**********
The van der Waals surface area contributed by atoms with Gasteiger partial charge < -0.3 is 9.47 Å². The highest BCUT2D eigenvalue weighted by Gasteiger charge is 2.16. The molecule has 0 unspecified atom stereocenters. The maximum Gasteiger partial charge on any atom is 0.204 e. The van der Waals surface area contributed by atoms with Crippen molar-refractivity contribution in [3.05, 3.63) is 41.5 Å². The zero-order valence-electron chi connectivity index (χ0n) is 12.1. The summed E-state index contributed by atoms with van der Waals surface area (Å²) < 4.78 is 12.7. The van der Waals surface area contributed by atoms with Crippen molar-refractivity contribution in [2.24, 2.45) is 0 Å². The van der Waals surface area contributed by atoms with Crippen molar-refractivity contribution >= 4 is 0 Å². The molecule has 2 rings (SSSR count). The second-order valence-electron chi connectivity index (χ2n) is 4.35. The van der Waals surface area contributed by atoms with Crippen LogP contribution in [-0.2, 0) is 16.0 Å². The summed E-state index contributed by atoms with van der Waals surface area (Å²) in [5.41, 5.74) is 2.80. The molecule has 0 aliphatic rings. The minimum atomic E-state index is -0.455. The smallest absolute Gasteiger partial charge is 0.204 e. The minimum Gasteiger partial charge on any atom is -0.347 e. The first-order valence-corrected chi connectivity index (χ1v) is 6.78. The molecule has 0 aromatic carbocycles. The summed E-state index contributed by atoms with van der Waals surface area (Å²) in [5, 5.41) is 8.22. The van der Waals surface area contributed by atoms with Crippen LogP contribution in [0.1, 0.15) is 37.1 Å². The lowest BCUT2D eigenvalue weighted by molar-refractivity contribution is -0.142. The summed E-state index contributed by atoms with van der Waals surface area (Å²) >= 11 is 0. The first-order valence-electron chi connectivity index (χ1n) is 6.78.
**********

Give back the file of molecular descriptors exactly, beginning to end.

The van der Waals surface area contributed by atoms with Gasteiger partial charge < -0.3 is 9.47 Å². The highest BCUT2D eigenvalue weighted by Gasteiger charge is 2.16. The molecule has 0 unspecified atom stereocenters. The maximum Gasteiger partial charge on any atom is 0.204 e. The van der Waals surface area contributed by atoms with Crippen molar-refractivity contribution in [3.05, 3.63) is 41.5 Å². The zero-order valence-electron chi connectivity index (χ0n) is 12.1. The summed E-state index contributed by atoms with van der Waals surface area (Å²) < 4.78 is 12.7. The van der Waals surface area contributed by atoms with Crippen molar-refractivity contribution in [2.24, 2.45) is 0 Å². The van der Waals surface area contributed by atoms with Crippen molar-refractivity contribution >= 4 is 0 Å². The molecule has 2 rings (SSSR count). The second-order valence-electron chi connectivity index (χ2n) is 4.35. The van der Waals surface area contributed by atoms with Crippen LogP contribution in [-0.2, 0) is 16.0 Å². The summed E-state index contributed by atoms with van der Waals surface area (Å²) in [5.41, 5.74) is 2.80. The molecule has 0 aliphatic rings. The minimum atomic E-state index is -0.455. The smallest absolute Gasteiger partial charge is 0.204 e. The minimum Gasteiger partial charge on any atom is -0.347 e. The first-order valence-corrected chi connectivity index (χ1v) is 6.78. The molecule has 0 aromatic carbocycles. The summed E-state index contributed by atoms with van der Waals surface area (Å²) in [5, 5.41) is 8.22. The van der Waals surface area contributed by atoms with Crippen LogP contribution in [0.1, 0.15) is 37.1 Å². The lowest BCUT2D eigenvalue weighted by molar-refractivity contribution is -0.142. The summed E-state index contributed by atoms with van der Waals surface area (Å²) >= 11 is 0. The first-order valence-electron chi connectivity index (χ1n) is 6.78.